OVER WATER, they drift in and out of elegant exchanges, two stars so stellar, the scenes almost dip when they're apart. Up on a cliff they share their highs. On land, a separate groundedness. And you know the holiday's over, but you watch and wait anyway until they are together again.
At one point a favorite film, I watched the movie many times as a child, marveling at its share of that old world glamor I could never get enough of. Today, the movie is much simpler than I remember. Much less sensational, much more refined. Where I would fixate on Nickie's fashionable fiancée, I now possess little interest in her lack of dimension. Where I'd swoon over scenes of Mediterranean ports, I now feel more moved by its resident widow, than by its idyllic views. Where I'd be frustrated with Terry's concealment of crucial events, I now recognize her reasons.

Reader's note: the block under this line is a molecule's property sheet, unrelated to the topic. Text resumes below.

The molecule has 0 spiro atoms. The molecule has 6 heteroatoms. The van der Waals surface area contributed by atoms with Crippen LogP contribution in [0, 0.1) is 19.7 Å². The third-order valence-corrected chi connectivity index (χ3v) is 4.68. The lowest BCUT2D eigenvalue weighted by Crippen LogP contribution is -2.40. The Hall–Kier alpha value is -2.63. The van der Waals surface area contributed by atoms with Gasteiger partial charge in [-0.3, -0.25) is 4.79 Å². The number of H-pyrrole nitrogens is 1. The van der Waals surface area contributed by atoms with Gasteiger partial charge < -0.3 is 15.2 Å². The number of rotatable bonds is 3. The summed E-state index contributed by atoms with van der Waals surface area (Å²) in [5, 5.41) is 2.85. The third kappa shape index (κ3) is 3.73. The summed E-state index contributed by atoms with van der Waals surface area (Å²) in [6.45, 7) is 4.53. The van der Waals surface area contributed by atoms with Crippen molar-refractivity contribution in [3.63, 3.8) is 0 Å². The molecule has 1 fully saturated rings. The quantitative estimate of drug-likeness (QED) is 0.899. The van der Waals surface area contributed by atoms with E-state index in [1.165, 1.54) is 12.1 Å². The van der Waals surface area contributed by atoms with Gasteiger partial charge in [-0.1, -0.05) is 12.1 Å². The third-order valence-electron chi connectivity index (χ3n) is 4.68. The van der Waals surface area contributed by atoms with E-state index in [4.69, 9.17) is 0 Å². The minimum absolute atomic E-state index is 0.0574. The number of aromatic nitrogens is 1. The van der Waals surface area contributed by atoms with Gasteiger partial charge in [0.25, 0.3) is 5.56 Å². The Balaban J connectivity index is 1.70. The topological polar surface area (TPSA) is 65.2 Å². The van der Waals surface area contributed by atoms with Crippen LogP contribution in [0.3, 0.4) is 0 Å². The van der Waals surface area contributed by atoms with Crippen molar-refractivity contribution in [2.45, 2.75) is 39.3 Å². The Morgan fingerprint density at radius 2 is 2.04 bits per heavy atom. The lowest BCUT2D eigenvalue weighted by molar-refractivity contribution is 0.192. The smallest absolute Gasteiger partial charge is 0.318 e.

And yet some things remain unchanged. Cary Grant still charms me. The ending still makes me cry. In giving that same feeling after two, ten, twenty or thirty times, lies the magic of our favorite romantic movies. However evolved our taste in romance, those feelings, they mark affinity. And on chilly days, in February or otherwise, they succeed in warming the heart.
An Affair to Remember, 1957. Directed by Leo McCarey.